Romance was an interest of hers but her books are so much more than the sum total of the various successful couplings. Her books are of a philosophical bent. Originally I thought that this work was not the serious philosophy of the intellectual white male variety but the everyday domestic philosophy of the home; an environment that women tend to inhabit. Yet over recent years as the ancient philosophers have gained more modern currency with their re investigation by the likes of Alain de Botton, we see that hers was always a universal message; not just a women’s message.
From Epicurus to Aristotle, from Carnegie to Seligman, the messages are similar. To lead a good life, we need to face up to our ethical struggles, not just in the big things but in the small things too: treat others, as you would like to be treated; show compassion for those less fortunate; surround yourself with true friends instead of hankering after the hollow. Jane Austen managed to reveal all this in her six glorious novels. And that is why, she has endured and inspires still. And that is why on a cold winter’s afternoon so many came and enjoyed Lise Rodgers and Fiona Baverstock give further insight into the world Jane Austen inhabited. If you are looking for a favourite line that sums up her wit and interest in clothes, here is a favourite from May 12 1801: “I cannot help thinking that it is more natural to have flowers grow out of the head than fruit.”
a gown that Jane might have worn
Thanks Jane Caro, National Treasure and great role model for women. In The Age, “Sunday Life ” you explore the role of the older woman: “older women are not just a force of nature but a force business needs to reckon with”. It is great news that older women in their later lives can enjoy the benefits of the spoils of their working life.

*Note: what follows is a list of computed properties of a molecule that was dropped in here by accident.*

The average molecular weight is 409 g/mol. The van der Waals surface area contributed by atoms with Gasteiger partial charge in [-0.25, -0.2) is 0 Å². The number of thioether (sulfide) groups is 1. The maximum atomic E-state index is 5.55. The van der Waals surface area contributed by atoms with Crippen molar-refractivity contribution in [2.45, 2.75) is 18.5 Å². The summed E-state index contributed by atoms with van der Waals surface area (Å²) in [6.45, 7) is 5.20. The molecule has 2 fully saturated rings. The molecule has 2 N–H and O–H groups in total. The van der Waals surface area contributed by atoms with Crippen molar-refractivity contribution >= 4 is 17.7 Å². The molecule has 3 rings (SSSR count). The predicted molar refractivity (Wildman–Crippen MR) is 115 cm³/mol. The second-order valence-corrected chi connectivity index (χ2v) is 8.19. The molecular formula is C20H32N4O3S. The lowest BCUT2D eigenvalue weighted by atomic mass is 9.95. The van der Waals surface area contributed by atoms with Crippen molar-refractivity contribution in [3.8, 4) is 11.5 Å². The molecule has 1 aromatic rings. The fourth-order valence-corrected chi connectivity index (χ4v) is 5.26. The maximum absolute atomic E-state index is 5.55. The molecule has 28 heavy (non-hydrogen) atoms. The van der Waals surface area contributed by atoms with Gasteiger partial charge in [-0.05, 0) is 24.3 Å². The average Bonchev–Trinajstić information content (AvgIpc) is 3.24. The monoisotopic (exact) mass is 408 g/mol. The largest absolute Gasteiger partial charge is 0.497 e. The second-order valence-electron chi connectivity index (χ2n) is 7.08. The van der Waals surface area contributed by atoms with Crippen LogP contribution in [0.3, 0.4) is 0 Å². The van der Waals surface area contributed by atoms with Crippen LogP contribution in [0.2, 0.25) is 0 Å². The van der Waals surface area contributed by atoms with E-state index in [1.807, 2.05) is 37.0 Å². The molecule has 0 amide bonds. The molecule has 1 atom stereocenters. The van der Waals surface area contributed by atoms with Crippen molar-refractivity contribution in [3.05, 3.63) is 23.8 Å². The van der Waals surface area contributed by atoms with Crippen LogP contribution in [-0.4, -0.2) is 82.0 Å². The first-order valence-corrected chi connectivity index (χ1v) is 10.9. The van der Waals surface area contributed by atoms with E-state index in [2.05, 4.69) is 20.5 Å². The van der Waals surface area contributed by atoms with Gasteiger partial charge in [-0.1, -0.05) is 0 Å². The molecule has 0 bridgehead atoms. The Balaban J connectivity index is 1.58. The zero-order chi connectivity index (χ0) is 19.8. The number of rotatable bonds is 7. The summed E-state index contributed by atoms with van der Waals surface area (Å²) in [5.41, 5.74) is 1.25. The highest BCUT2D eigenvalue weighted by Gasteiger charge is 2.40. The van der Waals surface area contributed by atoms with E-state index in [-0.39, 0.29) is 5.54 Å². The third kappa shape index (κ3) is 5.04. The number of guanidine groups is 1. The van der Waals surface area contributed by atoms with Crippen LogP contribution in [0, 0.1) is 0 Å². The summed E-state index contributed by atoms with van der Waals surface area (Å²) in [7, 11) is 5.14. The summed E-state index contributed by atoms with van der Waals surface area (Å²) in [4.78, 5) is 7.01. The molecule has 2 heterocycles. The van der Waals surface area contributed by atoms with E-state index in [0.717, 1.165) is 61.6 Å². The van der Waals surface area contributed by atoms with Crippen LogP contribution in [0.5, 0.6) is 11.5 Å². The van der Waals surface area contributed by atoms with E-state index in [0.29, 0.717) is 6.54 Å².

And of course Jane Austen had a thing or two to say about older women. In Sense and Sensibility, we meet the widow Mrs Jennings. She is first introduced as a comic character and readers may not feel much for her, however, by the end of the novel we have witnessed her kindness towards our heroine, Marianne. We see a happy and contented single (widowed) woman contributing to her community. Often the older widowed women in society are forgotten; their desires and interests do not figure in the great literature of any civilisation. It is as if Jane Austen is being subversive again Continue reading
Pork pies and rhubarb chutney
Why do others sometimes judge us based on our so called sophistication? What does this tell us about them? Those that judge others are not the characters we love. Elizabeth has dinner with the socially sophisticated Bitchy-Bingley-sisters, Mr Bingley, Mr Darcy and Mr Hurst, an equally loathsome husband of one of the Bingley girls. Indolent Mr Hurst finds out that Flawed-But-Fabulous-Elizabeth Bennet would “prefer a plain dish to a ragout” and hence Continue reading